The Touch Bar mistake

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This morning at a special event Apple introduced what they believe to be the next big thing in laptop computing. A majority of the introduction of the new MacBook Pro was spent focused on its new Touch Bar.

I’m in the market for a new laptop. My current 2012 non-Retina MacBook Pro is starting to show its age and is significantly thicker and heavier than the new MacBook Pro which isn’t so great for carrying it around Uni.

Prices were raised across the board, and while I’m not happy about that, I won’t focus too much on why that’s bad. Simply put, previous MacBook Pro prices reflected the “Pro” part of the device already, and any increase now is just too much. Fortunately, they’ve released a “cheaper” model, which is still more pricey than the previous generation entry-level MacBook Pro, without the Touch Bar.

Regarding the Touch Bar, honestly, I don’t see much use for it at the moment. Its best feature at the moment is Touch ID for unlocking the MacBook Pro. This isn’t to say that it’ll remain this way, though. As developers implement the API, and as Apple introduce new updates to macOS we may very well see some cool uses for the Touch Bar that can’t be imagined right now. This is a big “if.” I’m torn between purchasing the base model with the Touch Bar or upgrading the model without the Touch Bar - 16GB RAM / 512GB internal storage is very appealing.

Back in 2012 when I bought my current non-Retina MacBook Pro, I talked myself out of the Retina model because of the cost savings. That’s something I’ve since regretted, as I’ve come around to not only the benefits of a Retina display but also the advantage of the thinness and lightness of the machine I didn’t buy. It was a mistake to not buy the best computer I could’ve at the time. And I’m worried that’ll happen again here if I purchase the new MacBook Pro without the Touch Bar. I mightn’t miss the Touch Bar for the first couple of years, but this laptop is likely something I’ll own for 4+ years and the Touch Bar may have increased significance in the future. One argument I’m using to talk myself out of it is that ~50% of my usage involves having my MacBook Pro connected to an external monitor with MacBook Pro out of reach, so I won’t be able to use it half of the time anyway. Right now I’m conflicted, and I just am hoping I won’t look back in a few years and say, “Well that was a mistake,” just like has happened by not purchasing a MacBook Pro without a Retina display.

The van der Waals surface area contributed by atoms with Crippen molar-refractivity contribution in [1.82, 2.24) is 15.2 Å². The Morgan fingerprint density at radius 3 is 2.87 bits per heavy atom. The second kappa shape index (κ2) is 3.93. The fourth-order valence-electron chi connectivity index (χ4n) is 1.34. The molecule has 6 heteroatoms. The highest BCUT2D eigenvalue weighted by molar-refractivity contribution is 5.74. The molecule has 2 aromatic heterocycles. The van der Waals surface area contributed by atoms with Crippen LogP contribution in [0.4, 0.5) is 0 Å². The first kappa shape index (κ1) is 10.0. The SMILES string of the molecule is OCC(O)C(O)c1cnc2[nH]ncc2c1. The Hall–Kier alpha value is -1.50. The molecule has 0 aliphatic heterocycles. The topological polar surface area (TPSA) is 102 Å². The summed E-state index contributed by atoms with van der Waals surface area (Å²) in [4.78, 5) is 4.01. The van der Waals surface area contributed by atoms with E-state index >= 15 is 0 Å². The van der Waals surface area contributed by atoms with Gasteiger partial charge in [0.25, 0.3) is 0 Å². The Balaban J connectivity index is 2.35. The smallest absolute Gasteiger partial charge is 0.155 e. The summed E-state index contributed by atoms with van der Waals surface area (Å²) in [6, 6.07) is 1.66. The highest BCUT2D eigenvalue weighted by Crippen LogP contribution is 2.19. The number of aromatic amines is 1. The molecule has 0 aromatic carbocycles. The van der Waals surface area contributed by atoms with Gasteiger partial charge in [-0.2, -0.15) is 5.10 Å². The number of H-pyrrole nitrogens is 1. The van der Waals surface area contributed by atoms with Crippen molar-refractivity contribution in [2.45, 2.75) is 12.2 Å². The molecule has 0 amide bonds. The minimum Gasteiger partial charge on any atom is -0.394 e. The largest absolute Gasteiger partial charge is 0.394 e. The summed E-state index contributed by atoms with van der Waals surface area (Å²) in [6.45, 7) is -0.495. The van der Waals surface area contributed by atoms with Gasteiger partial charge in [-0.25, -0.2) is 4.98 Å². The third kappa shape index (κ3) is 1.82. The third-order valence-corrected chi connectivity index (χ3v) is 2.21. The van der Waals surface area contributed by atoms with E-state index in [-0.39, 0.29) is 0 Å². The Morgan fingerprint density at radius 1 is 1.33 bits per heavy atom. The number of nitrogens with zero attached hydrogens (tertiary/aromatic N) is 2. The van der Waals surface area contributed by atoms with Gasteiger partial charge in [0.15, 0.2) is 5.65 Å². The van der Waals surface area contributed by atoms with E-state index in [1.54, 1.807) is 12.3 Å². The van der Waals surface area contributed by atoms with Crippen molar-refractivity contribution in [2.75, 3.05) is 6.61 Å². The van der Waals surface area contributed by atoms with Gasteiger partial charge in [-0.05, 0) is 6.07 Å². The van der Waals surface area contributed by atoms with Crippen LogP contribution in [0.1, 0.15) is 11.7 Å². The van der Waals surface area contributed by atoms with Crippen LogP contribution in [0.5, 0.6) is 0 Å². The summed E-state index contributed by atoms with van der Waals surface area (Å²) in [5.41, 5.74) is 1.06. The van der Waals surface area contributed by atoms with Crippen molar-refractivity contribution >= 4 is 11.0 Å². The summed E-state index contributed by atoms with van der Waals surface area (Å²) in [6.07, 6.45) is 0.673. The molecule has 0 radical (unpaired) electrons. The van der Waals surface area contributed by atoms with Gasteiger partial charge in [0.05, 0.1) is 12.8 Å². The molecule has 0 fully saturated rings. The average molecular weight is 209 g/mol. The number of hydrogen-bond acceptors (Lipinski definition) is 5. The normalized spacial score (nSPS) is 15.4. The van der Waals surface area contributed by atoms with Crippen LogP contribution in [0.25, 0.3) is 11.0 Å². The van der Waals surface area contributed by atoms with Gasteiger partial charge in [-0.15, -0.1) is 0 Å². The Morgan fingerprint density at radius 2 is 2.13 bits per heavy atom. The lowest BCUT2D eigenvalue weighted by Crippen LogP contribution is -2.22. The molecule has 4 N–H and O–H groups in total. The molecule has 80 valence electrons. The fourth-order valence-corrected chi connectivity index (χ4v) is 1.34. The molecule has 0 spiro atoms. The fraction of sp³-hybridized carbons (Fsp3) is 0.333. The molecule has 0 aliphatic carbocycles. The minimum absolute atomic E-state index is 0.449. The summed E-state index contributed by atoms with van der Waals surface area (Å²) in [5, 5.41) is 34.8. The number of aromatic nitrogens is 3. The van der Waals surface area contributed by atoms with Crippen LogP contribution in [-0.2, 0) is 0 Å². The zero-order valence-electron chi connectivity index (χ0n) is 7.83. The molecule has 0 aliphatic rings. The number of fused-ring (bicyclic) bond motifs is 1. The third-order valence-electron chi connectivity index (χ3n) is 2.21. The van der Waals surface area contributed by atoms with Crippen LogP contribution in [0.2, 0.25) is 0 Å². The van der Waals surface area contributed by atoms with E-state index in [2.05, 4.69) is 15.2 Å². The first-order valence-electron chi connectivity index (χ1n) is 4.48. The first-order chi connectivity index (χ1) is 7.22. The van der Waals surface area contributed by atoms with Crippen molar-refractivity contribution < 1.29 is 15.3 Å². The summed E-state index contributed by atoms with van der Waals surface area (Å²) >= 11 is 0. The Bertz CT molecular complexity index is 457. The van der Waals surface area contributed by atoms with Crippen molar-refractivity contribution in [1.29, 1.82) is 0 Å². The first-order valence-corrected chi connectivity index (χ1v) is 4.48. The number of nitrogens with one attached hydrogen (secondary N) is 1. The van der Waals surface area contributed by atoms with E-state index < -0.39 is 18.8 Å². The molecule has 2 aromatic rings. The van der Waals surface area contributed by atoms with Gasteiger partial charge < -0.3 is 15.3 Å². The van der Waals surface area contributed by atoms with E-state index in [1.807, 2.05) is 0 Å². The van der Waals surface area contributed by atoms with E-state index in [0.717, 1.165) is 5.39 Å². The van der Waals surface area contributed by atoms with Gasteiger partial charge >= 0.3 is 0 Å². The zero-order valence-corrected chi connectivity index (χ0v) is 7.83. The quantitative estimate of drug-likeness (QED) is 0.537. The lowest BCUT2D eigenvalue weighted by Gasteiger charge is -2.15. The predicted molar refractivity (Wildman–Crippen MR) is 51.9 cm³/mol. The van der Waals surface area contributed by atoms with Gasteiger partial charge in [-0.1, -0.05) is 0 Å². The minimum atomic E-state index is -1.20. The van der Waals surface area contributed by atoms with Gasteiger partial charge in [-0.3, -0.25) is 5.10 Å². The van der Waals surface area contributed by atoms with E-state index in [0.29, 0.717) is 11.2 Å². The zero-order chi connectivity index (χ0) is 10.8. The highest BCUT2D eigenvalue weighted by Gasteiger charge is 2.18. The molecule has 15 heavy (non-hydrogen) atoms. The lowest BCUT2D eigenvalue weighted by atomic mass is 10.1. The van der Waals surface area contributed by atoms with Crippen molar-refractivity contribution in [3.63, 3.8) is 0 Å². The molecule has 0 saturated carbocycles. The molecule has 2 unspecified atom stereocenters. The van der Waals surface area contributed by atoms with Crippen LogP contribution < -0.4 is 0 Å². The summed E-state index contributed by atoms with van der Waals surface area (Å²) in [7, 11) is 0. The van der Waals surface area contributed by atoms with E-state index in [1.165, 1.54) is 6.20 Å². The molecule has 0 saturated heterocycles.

Fortunately, I have a few months to make this decision. It’s a lot of money to spend, and I want to make the right one. My indecision will undoubtedly be expressed via Twitter if you’d like to follow along. 🙂